Featured Research

from universities, journals, and other organizations

U.S. forests and soils store equivalent of 50 years of nation's CO2 emissions, new estimates find

Date:
December 11, 2009
Source:
United States Geological Survey
Summary:
The first phase of a groundbreaking national assessment estimates that US forests and soils could remove additional quantities of carbon dioxide from the atmosphere as a means to mitigate climate change.

The first phase of a groundbreaking national assessment estimates that U.S. forests and soils could remove additional quantities of carbon dioxide (CO2) from the atmosphere as a means to mitigate climate change.

Related Articles


The lower 48 states in the U.S. hypothetically have the potential to store an additional 3-7 billion metric tons of carbon in forests, if agricultural lands were to be used for planting forests. This potential is equivalent to 2 to 4 years of America's current CO2 emissions from burning fossil fuels.

"Carbon pollution is putting our world -- and our way of life -- in peril," said Secretary of the Interior Ken Salazar in a keynote speech at the global conference on climate change in Copenhagen, Denmark. "By restoring ecosystems and protecting certain areas from development, the U.S. can store more carbon in ways that enhance our stewardship of land and natural resources while reducing our contribution to global warming."

U.S. Geological Survey scientists also found that the conterminous U.S. presently stores 73 billion metric tons of carbon in soils and 17 billion metric tons in forests. This is equivalent to more than 50 years of America's current CO2 emissions from burning fossil fuels. This shows the need to protect existing carbon stores to prevent additional warming and future harm to ecosystems.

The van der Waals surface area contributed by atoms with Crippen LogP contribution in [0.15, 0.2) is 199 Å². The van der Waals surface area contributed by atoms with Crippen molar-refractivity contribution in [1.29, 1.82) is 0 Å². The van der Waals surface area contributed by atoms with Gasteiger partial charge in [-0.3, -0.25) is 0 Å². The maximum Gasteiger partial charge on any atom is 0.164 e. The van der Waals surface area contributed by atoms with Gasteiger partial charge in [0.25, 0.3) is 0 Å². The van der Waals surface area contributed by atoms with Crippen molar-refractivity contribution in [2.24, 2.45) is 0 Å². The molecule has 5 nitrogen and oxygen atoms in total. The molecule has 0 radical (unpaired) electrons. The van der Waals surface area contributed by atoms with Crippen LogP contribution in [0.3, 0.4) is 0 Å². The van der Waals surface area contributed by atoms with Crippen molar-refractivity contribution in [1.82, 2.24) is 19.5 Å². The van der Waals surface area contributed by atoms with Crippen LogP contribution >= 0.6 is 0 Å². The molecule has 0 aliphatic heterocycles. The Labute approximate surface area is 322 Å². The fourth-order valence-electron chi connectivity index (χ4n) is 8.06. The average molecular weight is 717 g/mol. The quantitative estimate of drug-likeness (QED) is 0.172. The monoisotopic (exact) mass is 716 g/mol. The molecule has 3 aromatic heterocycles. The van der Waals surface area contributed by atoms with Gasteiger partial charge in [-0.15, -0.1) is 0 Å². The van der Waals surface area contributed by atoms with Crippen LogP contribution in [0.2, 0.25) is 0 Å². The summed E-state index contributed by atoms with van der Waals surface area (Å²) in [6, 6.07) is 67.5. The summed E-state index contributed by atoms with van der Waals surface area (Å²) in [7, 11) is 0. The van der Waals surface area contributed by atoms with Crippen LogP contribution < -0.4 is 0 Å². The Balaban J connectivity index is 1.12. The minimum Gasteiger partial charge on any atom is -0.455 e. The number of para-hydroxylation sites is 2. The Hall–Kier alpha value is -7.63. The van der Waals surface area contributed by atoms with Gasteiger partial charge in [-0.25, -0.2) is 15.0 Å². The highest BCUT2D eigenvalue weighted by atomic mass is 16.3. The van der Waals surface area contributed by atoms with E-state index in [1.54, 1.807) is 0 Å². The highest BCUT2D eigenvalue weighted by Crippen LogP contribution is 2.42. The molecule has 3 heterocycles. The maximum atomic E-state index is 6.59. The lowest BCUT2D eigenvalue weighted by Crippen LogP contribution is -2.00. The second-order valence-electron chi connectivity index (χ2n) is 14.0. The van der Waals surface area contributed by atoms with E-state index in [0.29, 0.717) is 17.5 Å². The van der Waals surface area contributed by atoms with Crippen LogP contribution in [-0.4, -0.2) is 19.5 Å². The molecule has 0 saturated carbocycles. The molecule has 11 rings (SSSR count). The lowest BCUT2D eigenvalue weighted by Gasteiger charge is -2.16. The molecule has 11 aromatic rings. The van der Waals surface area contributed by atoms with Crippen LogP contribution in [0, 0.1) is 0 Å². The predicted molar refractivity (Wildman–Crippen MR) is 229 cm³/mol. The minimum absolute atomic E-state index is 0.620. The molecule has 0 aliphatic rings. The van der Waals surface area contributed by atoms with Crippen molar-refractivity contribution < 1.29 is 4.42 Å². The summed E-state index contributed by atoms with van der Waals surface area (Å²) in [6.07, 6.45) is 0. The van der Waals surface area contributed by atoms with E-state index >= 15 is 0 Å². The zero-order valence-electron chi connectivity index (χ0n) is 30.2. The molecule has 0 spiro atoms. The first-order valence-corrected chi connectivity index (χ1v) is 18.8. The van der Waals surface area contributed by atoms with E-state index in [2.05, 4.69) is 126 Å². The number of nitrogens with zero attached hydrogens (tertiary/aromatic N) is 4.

America's forests and soils are currently insufficient in soaking up the nation's accelerating pace of emissions. They currently absorb about 30 percent (0.5 billion metric tons of carbon) of the nation's fossil fuel emissions per year (1.6 billion metric tons of carbon). Enhancing the carbon storage capacity of America's and the world's ecosystems is an important tool to reduce carbon emissions and help ecosystems adapt to changing climate conditions.

"The tools the USGS is developing -- and the technologies behind those tools -- will be of great use to communities around the world that are making management decisions on carbon storage," said USGS Director Marcia McNutt. "The USGS is conducting a national assessment of biologic carbon sequestration, as well as an assessment of ecosystem carbon and greenhouse gas fluxes, which will help determine how we can reduce atmospheric CO2 levels while preserving other ecological functions."

To determine how much more carbon could be stored in forests and soils, USGS scientists analyzed maps that represent historical vegetation cover before human alterations, as well as maps of vegetation that might occur if there were no natural disturbances, such as fires, pests and drought. These maps were compared to maps of current vegetation and carbon storage.

The next phase of this work will assess the additional amount of carbon stored in Alaska's ecosystems, including its soils and forests. The USGS plans to collaborate with U.S. Department of Agriculture and other agencies to examine potential carbon storage in soils.

The USGS is conducting research on a number of other fronts related to carbon sequestration. These efforts include evaluating the potential for storing carbon dioxide in geologic formations below the Earth's surface, potential release of greenhouse gases from Arctic soils and permafrost, and mapping the distribution of rocks suitable for potential mineral sequestration efforts.

For more information about this assessment, visit http://pubs.usgs.gov/ofr/2009/1283.


Story Source: